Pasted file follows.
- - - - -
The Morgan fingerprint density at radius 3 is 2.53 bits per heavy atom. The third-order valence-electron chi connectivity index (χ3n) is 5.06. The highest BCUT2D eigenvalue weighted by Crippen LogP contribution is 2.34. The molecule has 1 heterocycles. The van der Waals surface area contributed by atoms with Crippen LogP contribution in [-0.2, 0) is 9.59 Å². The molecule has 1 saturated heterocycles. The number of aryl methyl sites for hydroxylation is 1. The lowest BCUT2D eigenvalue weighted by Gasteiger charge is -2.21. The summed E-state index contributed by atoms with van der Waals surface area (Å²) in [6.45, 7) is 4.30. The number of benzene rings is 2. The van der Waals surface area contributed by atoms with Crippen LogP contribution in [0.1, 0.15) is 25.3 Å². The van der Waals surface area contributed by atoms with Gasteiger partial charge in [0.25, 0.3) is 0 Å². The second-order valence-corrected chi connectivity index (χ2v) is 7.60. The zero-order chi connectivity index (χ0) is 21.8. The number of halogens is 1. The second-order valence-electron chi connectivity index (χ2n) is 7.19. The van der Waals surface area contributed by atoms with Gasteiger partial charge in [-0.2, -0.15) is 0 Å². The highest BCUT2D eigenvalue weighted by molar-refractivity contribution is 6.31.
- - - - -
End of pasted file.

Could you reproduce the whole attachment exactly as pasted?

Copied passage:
The Morgan fingerprint density at radius 3 is 2.53 bits per heavy atom. The third-order valence-electron chi connectivity index (χ3n) is 5.06. The highest BCUT2D eigenvalue weighted by Crippen LogP contribution is 2.34. The molecule has 1 heterocycles. The van der Waals surface area contributed by atoms with Crippen LogP contribution in [-0.2, 0) is 9.59 Å². The molecule has 1 saturated heterocycles. The number of aryl methyl sites for hydroxylation is 1. The lowest BCUT2D eigenvalue weighted by Gasteiger charge is -2.21. The summed E-state index contributed by atoms with van der Waals surface area (Å²) in [6.45, 7) is 4.30. The number of benzene rings is 2. The van der Waals surface area contributed by atoms with Crippen LogP contribution in [0.1, 0.15) is 25.3 Å². The van der Waals surface area contributed by atoms with Gasteiger partial charge in [0.25, 0.3) is 0 Å². The second-order valence-corrected chi connectivity index (χ2v) is 7.60. The zero-order chi connectivity index (χ0) is 21.8. The number of halogens is 1. The second-order valence-electron chi connectivity index (χ2n) is 7.19. The van der Waals surface area contributed by atoms with Gasteiger partial charge in [-0.2, -0.15) is 0 Å². The highest BCUT2D eigenvalue weighted by molar-refractivity contribution is 6.31.